The immediate physical needs of the building are closer to $200,000. Struggles over living conditions continue even as the fate of the building is in question. When organizing at the building started, Housing Justice Now got involved through word of mouth. Carter explains, “We found one or two people. We empowered them, we coached them to get other people to our meetings, and helped them form an organization.”
The lasting effects of the organization has been the ability to consistently challenge the living conditions of the building. Crystal Towers houses primarily elderly and disabled residents. The approach of HJN is about empowering them to fight and change conditions.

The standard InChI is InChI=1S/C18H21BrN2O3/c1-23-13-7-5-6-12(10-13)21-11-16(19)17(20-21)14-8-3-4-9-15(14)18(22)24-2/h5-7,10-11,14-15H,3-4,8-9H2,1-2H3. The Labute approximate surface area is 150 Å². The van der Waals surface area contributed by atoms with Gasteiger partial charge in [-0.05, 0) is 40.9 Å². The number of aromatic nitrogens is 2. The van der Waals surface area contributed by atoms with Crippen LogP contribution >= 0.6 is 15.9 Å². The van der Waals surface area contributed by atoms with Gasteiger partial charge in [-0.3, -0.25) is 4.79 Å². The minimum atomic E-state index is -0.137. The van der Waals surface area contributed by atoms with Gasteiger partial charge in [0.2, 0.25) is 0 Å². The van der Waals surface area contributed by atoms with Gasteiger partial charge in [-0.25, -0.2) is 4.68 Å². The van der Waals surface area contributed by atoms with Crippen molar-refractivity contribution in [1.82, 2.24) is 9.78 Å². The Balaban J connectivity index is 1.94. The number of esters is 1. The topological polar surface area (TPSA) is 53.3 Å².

“We always say we lift up, we don’t hold up,” Carter said, “We want to get other people comfortable standing up for their rights. You get them to realize that if you don’t stand then [landlords] stomp.”
Samuel Grier, a tenant involved in Housing Justice Now has been a resident of Crystal Towers for over 10 years and got involved with Crystal Towers United, the tenant association in the last two years. Since he’s been a resident conditions have gotten worse, including issues with cabinets rotting, paint, water damage, bed bugs, and plumbing.
The process of building a tenants union has been constant. The management of the building has tried to dissuade tenants from organizing, but Grier says the efforts have persisted. Grier attends the meetings, flyers his neighbors, and tries to get them involved. “We do have core members though, steadfast and strong,” Grier said.” “I have a neighbor across and next door who get involved. He has a hearing problem, but he gets involved because he cares. We try to look out for each other.”